Inside Criminal Justice: Degrees, Careers and the System
“To enforce the law and defend the interests of the United States according to the law.”
Upholding the law, protecting citizens, preventing and solving crime and prosecuting lawbreakers are some of the duties that criminal justice professionals work toward. There are many different departments, positions and subject areas within criminal justice, each at local, state and federal levels. All of these individual entities work together to help keep the country safe and secure.
The Department of Justice includes more than 50 agencies that cover everything from the legal system and tax division to drug enforcement and violent crimes. Some of these agencies, like the Federal Bureau of Investigation (FBI), cover a wide array of subject areas, while others have a more narrow focus, like the Office on Violence Against Women.
Since criminal justice incorporates so many different areas, there is an abundance of education and career options in this field.
Criminal Justice Associate Degrees
Criminal justice programs can be found at any level of education, as well as on-campus or online. Associate degrees in criminal justice can prepare a student for a variety of jobs including security, loss prevention and court clerks.
An associate’s degree can even help with becoming a police officer, though additional training in a police academy would be needed. Classes in a two-year criminal justice program may include topics like law and public policy, basics in forensic science and the role of law enforcement in society.
Criminal Justice Bachelor’s Degrees
Bachelor’s degrees in criminal justice can be general or specialized in a particular area, like corrections or law enforcement. Some programs may have specific graduation requirements regarding GPA or coursework needed.
Depending upon the focus of the student, criminal justice bachelor’s programs can cover areas like parole and probation, courtroom protocol or crime scene investigation. A bachelor’s degree is required for certain federal positions and may also help a graduate work in positions like corrections or parole officers.
Criminal Justice Master’s Degrees
Master’s degree programs allow students to delve deeply into their desired subject area. Students in these programs often get to combine hands-on experience with intensive research. Some master’s programs require students to write a thesis before graduating. A bachelor’s degree and particular Graduate Record Examination (GRE) scores may be necessary to get into a master’s program in criminal justice.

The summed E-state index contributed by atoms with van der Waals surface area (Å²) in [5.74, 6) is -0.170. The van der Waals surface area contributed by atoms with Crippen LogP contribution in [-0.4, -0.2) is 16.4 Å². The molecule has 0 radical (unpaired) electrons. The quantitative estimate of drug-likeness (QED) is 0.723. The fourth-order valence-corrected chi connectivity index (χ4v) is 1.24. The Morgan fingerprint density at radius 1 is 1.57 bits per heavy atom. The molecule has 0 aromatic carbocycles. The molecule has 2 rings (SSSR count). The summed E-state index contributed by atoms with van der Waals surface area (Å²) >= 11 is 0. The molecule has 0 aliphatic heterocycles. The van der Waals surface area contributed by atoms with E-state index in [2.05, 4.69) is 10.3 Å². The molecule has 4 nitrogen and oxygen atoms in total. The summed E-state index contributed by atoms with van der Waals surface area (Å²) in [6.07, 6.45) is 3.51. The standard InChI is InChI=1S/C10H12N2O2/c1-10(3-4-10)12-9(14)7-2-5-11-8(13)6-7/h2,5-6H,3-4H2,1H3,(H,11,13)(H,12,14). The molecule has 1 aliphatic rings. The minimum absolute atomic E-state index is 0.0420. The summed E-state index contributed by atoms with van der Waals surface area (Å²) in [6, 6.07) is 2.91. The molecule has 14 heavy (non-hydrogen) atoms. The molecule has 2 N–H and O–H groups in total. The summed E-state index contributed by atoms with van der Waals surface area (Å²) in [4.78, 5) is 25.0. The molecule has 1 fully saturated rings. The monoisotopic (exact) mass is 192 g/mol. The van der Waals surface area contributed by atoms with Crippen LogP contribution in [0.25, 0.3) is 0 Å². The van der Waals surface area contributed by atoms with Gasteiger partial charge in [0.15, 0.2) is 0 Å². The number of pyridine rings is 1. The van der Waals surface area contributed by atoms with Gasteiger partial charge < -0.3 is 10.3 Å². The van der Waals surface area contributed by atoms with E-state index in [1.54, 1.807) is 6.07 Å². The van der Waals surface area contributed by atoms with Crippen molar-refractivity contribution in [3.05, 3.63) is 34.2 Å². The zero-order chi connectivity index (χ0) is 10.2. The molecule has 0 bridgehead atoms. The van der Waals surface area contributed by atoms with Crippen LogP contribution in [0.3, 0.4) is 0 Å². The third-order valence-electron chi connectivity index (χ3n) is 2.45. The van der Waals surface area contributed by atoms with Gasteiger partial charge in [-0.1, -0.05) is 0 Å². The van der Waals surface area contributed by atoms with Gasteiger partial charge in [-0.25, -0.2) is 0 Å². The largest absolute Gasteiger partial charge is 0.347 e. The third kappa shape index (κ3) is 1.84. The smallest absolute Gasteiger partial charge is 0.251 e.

Coursework is contingent upon the program and specialties. Some courses in criminal justice master’s programs include policy analysis, applied statistics, criminal profiling and forensic identification. Leadership positions may require master’s degrees. Other career options include criminal justice administration and investigative consulting work.
Criminal Justice Careers
There are plenty of specialized careers in the criminal justice field, including:
- Computer forensics. Uncovering information, evidence or potential threats through digital means is what computer forensics is about. Working in this field may include analyzing data for reporting or giving testimony in legal cases.
- Crime scene investigator. Collecting evidence from crime scenes and analyzing what it means is the job of crime scene investigators. Their work helps to find the information needed to solve crimes.
- FBI agent. Working as an agent for the FBI is a prestigious and demanding job. Agents protect the entire country and work with law enforcement agencies to solve crimes and defend against threats.
- Forensic accountant. Examining financial records to uncover illegal activity like corruption or embezzlement is the role of a forensic accountant. This position exists in the public and private sector and can be done at a state or federal level.
- Forensic psychologist. Studying human behavior is an essential part of solving crimes and determining the mental state of victims and law violators. Forensic psychologists work to examine and evaluate people involved in criminal cases. They also may serve as expert witnesses during trials.
With so many education options and a wealth of potential careers available, criminal justice is a field bursting with opportunity. Working in this industry helps the entire country, so it is a very rewarding career path. The first step to pursuing a criminal justice degree is figuring out which education option matches a person’s interests. Getting a good criminal justice education can help lead to a fulfilling professional career.